Patcham Councillors Object To Royal Mail Sorting Office

Today our Patcham Ward Councillors, Alistair McNair and Anne Meadows, submitted their objection regarding the Royal Mail's proposed sorting office in Patcham. The objection is detailed in full below: 

Dear Liz Hobden

BH2022/02232 - Demolition of existing buildings and erection of storage and distribution building (B8) with associated access, parking, landscaping, re-grading of land, enclosures, and infrastructure works including two substations and an express vehicle maintenance facility. Patcham Court Farm. Vale Avenue.

Please accept this letter as our objection to this planning application. We have four reasons for objecting to this application: not in line with planning policy; insufficient parking on site; intensive traffic movements; risk of flooding.

Not in line with planning policy of the Council

We are of the opinion that this site has been allocated to office use (B1) in the City Plan, not storage & distribution use (B8), which applies to this application. This is an important departure from the local plan and is against our own local policy CP3. Patcham Conservation area, with its historic church dating back to the 12th century, is an unsuitable location for a modern and extremely large storage and distribution site.

We presume that the site was originally allocated for office purposes B1 so that it did not destroy the local amenities and infrastructure of the area. This proposal in a residential setting is not conducive to supporting the local conservation area, and would not respect or maintain the character of the area. In addition, it would also be unsightly as this site is in a prominent position and can be seen from the South Downs National Park. As admitted by the Planning Statement, the two proposed sub-stations would be viewable from vantage points and would not be in keeping with this sensitive location.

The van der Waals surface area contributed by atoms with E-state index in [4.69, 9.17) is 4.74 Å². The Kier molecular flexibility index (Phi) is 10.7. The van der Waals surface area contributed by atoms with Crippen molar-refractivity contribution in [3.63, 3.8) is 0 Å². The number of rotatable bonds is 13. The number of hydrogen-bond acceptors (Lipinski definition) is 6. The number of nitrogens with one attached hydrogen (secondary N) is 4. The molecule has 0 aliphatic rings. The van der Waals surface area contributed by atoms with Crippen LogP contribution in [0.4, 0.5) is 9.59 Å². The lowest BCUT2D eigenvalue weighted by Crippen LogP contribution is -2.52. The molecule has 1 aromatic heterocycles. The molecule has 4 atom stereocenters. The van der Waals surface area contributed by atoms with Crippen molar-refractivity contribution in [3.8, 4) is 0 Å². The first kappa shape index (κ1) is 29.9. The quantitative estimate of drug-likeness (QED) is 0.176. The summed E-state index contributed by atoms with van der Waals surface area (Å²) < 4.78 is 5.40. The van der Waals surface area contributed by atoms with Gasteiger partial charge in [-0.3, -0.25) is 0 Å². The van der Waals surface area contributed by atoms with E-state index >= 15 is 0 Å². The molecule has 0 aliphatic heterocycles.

Insufficient parking on site

The parking provision is inadequate for up to 400 employees on site with just 85 bays available. This is a highly residential area already lacking in parking provision. The area acts as an unofficial park & ride area used by those who then car share, and there is football parking which spills over into this area.

The Royal Mail proposal has already shown in their own submissions that 46% of staff will use their cars for convenience. This is because there is no adequate bus service for the early morning shifts, and there is still a considerable walk to the site from the nearest bus stop which the proposal claims are merely 700 meters away.

The poor public transport links will result in inconsiderate parking in and around the local roads which is not usually considered acceptable in highways or planning terms. Parking is already limited in the area and this would cause distress to families trying to park near their homes. In addition, it is already hazardous to cross this road and with so many more cars in the area it will become even more dangerous.

Clearly residents would also suffer from “disturbance [including] factors such as speed, volume and type of traffic, noise” (QD27), potentially leading to residents suffering from sleep deprivation.

Intensive traffic movements with this proposal

B8 traffic movement and use this intense would be completely out of character with the location, which borders a quiet conservation area, with its scale and continuous traffic movements from staff entering and exiting the site as well as the HGVs and articulated lorries arriving possibly 24 hours daily. According to the Royal Mail’s own Traffic Plan, of the 180 responses, car trips will actually increase from the current 70 per day to 82, and the number of car shares will also increase from 3 to 8. Walking and cycling trips will decrease substantially. This must be contrary to the council’s environmental aims. Also, it is expected that there will be 162 staff arrivals between 6 and 7am and 213 staff departures each day between 2 and 3pm, at least some of which will coincide both with workers leaving in the morning and with the afternoon school run. If only some of these arrivals and departures are by car there will be severe traffic congestion and increased pollution.